North Carolina point guard Kendall Marshall watched his teammates from the side of the court, cradling a basketball and occasionally giving...
ST. LOUIS — North Carolina point guard Kendall Marshall watched his teammates from the side of the court, cradling a basketball and occasionally giving it a bounce or two with his good hand.
It might be the closest he gets to handling the ball for the Tar Heels.
Marshall said he would not be able to play if top-seeded North Carolina’s game were Thursday night because of his broken right wrist, and coach Roy Williams said he has a “strong, strong inclination” that his most important player will not be in the lineup for Friday’s game against 13th-seeded Ohio (29-7).
“I just know the kid tells me he can’t brush his teeth yet. How the dickens can he play a basketball game if he can’t brush his teeth?” Williams said Thursday.
- Narcotics dog hospitalized after ingesting meth
- It's no easy task, but contract extension for Seahawks QB Russell Wilson will get done
- Newcomers arriving in record numbers, but from where?
- Toppled fish truck makes a stinker of a commute Tuesday night
- Amazon devouring quarter of Seattle's best office space
Most Read Stories
Marshall is averaging about eight points and 10 assists for the Tar Heels (31-5) in the Midwest Regional. He has scored in double figures for six straight games and has been the team’s most irreplaceable player at the helm of its fast-paced attack.
But he is not irreplaceable, Marshall said. If he is unable to play, freshman Stilman White or versatile senior Justin Watts would handle the point guard duties, and Marshall has spent the last two days encouraging them and giving them advice.
“Whether I’m playing or not, it’s not going to matter. Carolina basketball is still going to go on,” Marshall said. “They can be successful without me.”
Wildcats seek revenge
ATLANTA — Indiana’s Christian Watford said he has watched the ESPN commercial that shows his buzzer-beating three-pointer to beat Kentucky “a million times.”
Terrence Jones and Michael Kidd-Gilchrist, two Kentucky players who were on the losing end of that Dec. 10 game, can’t turn off the television quick enough every time the promo appears.
“It’s everywhere,” Kidd-Gilchrist said.
The Wildcats (33-2), the No. 1 seed in the South Region, have been reluctant to use words like revenge or payback, but they clearly are eager for another chance against fourth-seeded Indiana (27-8) in Friday’s region semifinals after being bombarded with reminders of their only regular-season loss for more than three months.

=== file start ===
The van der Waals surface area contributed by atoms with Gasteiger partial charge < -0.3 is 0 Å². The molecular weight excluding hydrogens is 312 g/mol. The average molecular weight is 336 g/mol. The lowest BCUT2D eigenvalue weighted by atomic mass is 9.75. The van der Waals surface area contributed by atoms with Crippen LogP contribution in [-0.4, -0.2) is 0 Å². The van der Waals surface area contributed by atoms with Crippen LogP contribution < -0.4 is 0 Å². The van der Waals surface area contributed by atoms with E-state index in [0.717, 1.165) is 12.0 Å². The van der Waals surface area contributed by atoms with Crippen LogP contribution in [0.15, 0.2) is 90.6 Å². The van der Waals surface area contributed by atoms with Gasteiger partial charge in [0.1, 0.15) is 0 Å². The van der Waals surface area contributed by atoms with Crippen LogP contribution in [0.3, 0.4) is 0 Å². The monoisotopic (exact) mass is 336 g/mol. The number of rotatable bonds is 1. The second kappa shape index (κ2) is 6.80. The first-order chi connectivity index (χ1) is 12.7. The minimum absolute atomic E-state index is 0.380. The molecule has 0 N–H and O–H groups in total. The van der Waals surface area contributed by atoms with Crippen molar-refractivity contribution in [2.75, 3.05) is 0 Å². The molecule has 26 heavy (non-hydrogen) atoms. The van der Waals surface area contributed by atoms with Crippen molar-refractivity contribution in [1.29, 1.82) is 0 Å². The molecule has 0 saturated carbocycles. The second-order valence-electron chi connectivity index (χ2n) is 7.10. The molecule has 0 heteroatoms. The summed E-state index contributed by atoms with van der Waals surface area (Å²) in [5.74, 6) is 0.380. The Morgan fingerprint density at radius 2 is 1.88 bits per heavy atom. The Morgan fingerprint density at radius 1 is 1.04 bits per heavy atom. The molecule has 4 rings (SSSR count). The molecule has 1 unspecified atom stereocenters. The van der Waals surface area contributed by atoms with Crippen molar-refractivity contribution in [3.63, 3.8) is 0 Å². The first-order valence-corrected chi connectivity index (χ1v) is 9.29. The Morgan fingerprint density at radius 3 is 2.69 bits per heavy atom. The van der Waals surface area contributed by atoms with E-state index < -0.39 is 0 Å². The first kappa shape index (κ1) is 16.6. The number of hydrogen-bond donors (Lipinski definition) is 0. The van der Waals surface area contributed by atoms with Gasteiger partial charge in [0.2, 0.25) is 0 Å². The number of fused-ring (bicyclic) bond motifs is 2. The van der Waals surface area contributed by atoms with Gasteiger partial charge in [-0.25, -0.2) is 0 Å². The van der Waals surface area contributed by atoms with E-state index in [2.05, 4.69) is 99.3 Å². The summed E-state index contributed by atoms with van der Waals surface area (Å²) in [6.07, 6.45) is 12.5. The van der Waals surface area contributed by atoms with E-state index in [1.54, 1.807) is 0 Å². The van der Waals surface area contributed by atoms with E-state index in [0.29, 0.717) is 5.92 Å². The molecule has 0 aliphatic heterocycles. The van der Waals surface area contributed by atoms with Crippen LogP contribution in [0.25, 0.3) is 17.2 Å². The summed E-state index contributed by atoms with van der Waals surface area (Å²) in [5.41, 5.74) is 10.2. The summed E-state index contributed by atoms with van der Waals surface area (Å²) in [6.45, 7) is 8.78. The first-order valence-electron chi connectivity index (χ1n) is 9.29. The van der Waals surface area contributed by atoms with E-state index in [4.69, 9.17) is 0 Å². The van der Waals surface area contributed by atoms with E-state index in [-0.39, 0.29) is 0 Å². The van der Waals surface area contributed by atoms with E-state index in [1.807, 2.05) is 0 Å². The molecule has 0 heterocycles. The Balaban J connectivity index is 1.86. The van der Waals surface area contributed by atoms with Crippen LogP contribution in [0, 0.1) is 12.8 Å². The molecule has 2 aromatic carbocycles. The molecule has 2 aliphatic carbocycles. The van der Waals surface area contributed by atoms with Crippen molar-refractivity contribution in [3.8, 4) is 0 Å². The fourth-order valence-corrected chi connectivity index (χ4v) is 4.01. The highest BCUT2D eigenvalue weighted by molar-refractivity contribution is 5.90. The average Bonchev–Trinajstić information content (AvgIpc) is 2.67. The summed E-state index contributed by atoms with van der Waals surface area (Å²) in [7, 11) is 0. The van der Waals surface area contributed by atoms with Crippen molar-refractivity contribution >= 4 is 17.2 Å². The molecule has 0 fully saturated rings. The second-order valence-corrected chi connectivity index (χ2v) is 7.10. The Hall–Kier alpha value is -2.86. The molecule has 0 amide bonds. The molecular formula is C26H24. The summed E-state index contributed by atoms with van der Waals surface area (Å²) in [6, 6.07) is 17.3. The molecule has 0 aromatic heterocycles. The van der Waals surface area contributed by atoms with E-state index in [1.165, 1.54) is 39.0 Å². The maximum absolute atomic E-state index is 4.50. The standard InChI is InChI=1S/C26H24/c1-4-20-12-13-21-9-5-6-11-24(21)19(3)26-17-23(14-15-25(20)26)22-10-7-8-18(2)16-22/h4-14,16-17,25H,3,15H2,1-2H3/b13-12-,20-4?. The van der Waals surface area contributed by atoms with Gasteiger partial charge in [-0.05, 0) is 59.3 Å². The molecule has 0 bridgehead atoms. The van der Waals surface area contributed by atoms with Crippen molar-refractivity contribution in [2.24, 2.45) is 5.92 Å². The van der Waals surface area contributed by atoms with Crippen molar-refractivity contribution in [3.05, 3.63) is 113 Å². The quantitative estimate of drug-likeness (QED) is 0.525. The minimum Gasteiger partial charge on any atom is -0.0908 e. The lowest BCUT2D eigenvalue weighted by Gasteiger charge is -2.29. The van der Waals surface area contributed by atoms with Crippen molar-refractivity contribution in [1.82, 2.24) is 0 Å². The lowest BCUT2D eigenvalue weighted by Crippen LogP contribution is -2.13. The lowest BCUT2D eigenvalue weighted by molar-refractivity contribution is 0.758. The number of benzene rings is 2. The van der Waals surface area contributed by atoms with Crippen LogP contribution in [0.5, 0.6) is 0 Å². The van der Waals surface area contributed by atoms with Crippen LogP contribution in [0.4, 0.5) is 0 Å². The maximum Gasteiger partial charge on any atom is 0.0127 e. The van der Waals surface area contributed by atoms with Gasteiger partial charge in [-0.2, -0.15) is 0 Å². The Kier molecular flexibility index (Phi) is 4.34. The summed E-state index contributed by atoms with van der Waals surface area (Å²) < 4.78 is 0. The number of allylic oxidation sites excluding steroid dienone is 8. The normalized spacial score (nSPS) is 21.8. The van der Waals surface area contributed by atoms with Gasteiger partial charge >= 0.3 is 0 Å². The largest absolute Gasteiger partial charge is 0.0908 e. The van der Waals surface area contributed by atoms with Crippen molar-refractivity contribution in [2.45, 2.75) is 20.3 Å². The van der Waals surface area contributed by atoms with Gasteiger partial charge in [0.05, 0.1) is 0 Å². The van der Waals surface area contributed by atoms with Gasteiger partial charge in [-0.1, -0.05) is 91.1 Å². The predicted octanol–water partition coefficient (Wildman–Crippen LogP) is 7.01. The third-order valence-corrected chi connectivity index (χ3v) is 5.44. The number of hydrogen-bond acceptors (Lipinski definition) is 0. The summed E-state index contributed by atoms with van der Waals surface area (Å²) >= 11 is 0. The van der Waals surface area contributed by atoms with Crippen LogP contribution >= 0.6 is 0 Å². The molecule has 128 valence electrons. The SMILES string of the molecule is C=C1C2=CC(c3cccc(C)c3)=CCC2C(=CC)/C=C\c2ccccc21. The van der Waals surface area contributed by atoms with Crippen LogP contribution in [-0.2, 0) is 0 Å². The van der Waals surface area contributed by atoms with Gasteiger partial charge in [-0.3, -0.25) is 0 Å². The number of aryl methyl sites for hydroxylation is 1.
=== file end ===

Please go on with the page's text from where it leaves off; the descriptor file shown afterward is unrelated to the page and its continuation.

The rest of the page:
After Kentucky closed the regular season with a victory at Florida on March 4, coach John Calipari said ESPN had “done one of the greatest services for my program by having that advertisement” and that every time his players see it “they just shake their heads. … (It) makes them mad.”
• Florida State is negotiating with representatives of coach Leonard Hamilton to extend his current deal, a person familiar with the situation said. Hamilton has been mentioned as a possible candidate for the Illinois job, but no school has contacted Florida State requesting permission to interview the coach, the person told The Associated Press.
• ESPN.com reported that Kentucky freshman Michael Kidd-Gilchrist will enter the NBA draft, according to multiple sources. The 6-foot-7 forward is averaging 11.8 points and 7.6 rebounds in 31.3 minutes per game.
• Villanova junior Maalik Wayns will forego his final season of eligibility and remain in the NBA draft. The 6-foot-2 guard led Villanova in scoring this season at 17.6 points and was a second-team All-Big East pick.
• Creighton sophomore Doug McDermott, the nation’s third-leading scorer at 22.9 points per game, says he’s not considering declaring for the draft this year.